At Wit’s End

Have you ever been at wit’s end?
I vividly recall the day I was there.
Twenty-five of us lay on the wooden karate school (dojo) floor
on our backs
sweating
breathing heavy
muscles straining
some of the younger students crying.
Standing in the front of the room
the sensei scolded
loudly
“Leg lifts,” I said, “keep those legs off the floor
until everyone has kept them up long enough.”
Each time one of us touched a heel to the floor
we started over.
This had been going on for twenty tense minutes.
We’d been training since 7am and now it was past noon.
This final task was all that stood between us, lunch, hot showers, naps, freedom.
But we couldn’t pull it together.
Someone sobbed.
“Cry! Go ahead, cry! If you can’t do this, walk out now.¬† I don’t need you to get your black belt!”
Someone else dropped a foot.
Everyone groaned.
“Let’s go people. This isn’t brain surgery!” the sensei shouted.
“No. Cause I can DO brain surgery,” muttered the doctor laying to my right.
“No talking! Concentrate on those leg lifts! Would anyone prefer a fifty-page paper assignment?”
I raised my hand.
“Put that hand down. No one is writing their way out of this. This moment is about endurance, strength, self-control, and how much you want to reach the goal.”
The goal was black belt.
We were candidates.
We’d invested three and one-half years of our lives in this pursuit.
Countless hours, bruises, sprains, push-ups, punches, small victories, major setbacks
and now we were here
lying on a wood floor
all the other students sent home for the day
and we would be released, too,
as soon as the entire class
ranging in age from ten to forty-four
held their leg lifts for three minutes
 simultaneously.
Long, long, long minutes
buckets of sweat
waves of desperation
shouts of encouragement
groans of frustration
but finally
 we did it.
“Three-minute leg lifts” became a phrase synonymous with an unending, unbearable tasks for our little class of candidates.
After that class, there were some stern locker room talks – older candidates to younger candidates – full of words like “suck it up,” “deal with it,” “no whining,” and “put in the hard work or get out now.”
I had time lying on that floor
and in situations since
when I’ve thought about how much we think we can “outsmart” every challenge in modern life.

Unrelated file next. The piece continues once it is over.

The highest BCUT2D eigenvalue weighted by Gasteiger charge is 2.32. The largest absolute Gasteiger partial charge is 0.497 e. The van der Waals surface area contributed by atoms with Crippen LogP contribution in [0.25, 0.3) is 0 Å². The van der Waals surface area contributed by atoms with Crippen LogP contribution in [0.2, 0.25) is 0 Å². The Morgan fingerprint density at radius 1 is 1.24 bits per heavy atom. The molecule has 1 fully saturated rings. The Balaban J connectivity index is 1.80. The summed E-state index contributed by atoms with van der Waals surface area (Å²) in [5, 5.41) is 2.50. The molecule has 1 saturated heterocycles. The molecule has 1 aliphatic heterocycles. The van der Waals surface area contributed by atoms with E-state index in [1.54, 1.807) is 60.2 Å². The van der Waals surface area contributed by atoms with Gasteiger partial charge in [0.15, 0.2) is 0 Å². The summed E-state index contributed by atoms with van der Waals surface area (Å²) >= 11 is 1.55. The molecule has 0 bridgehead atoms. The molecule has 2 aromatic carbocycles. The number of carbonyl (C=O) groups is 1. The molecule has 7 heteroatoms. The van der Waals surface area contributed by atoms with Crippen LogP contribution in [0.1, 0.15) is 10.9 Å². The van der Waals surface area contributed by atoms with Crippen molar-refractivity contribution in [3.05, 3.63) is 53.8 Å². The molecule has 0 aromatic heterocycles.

Sometimes you’ll hear someone remark, “I hope I learn whatever lesson I’m supposed to learn soon so this adversity ends.”
It ain’t always like that.
Sometimes, that’s what adversity is about.
God does send us circumstances meant to teach us lessons.
But, it’s not always about that.
Sometimes it’s about endurance.
Sometimes it’s about building muscle, testing perseverance, self-control, and seeing how much you want to reach the goal.
When a soldier learns how to assemble his or her weapon, why are they required to do again and again and again?
Once an athlete learns how to run a lap or to shoot a ball into a basket or to catch a pass, why are they required to practice, practice, practice?
Musicians learn scales as beginners – why play them over?
It’s not always about knowing something
learning something
developing a new level of awareness.
God wants our hearts, our souls, our minds, AND OUR STRENGTH.
When we reach our wit’s end
He’s there
asking us to hold on just a little longer.
No intellectual lesson.
No moral to the story.
Just training, building strength, cultivating perseverance.
Not traits we learn from a book
Stripes we earn on the mat.
When we reach our wit’s end
He’s there
because we think we know ourselves
but He wants us to see that He knows us better.
He designed us
He knows our capacity
our possibilities
our potential
and when we reach the end of ourselves
He’s hoping we reach out to Him.
“Endure hardship as discipline;” Hebrews 12:7a
“No discipline seems pleasant at the time, but painful. Later on, however, it produces a harvest of righteousness and peace for those who have been trained by it.” Hebrews 12:11
Are you there today? Hold on. Just a little longer.

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3 Comments

    The Conversation

  1. Anonymous says:

    Whenever we hit the hard spots, we think the devil is after us. Sometimes it’s God training us to endure, perservere, persist, continue. For there will come a time when Christians will need to know we can do all things through Christ (faith) when all else goes to Hell–literally. MOMMA

  2. Judith Robl says:

    Great post! Wonderful lesson!

  3. Okay, I’ll admit my first thought was, “Surely twenty-five black belt candidates could take the sensei down easily.” And sometimes my brain works like that when life is overwhelming me, too. “What can I do to outsmart this problem?” But most times (MOST times!) I realize there’s a greater point to the suffering, and if I worm my way out of it, I worm my way out of His ultimate plan for my good. So yes, I get you. But boy, can it be painful! I’m just so thankful I can trust the Lord to bring the good out of the uncomfortable.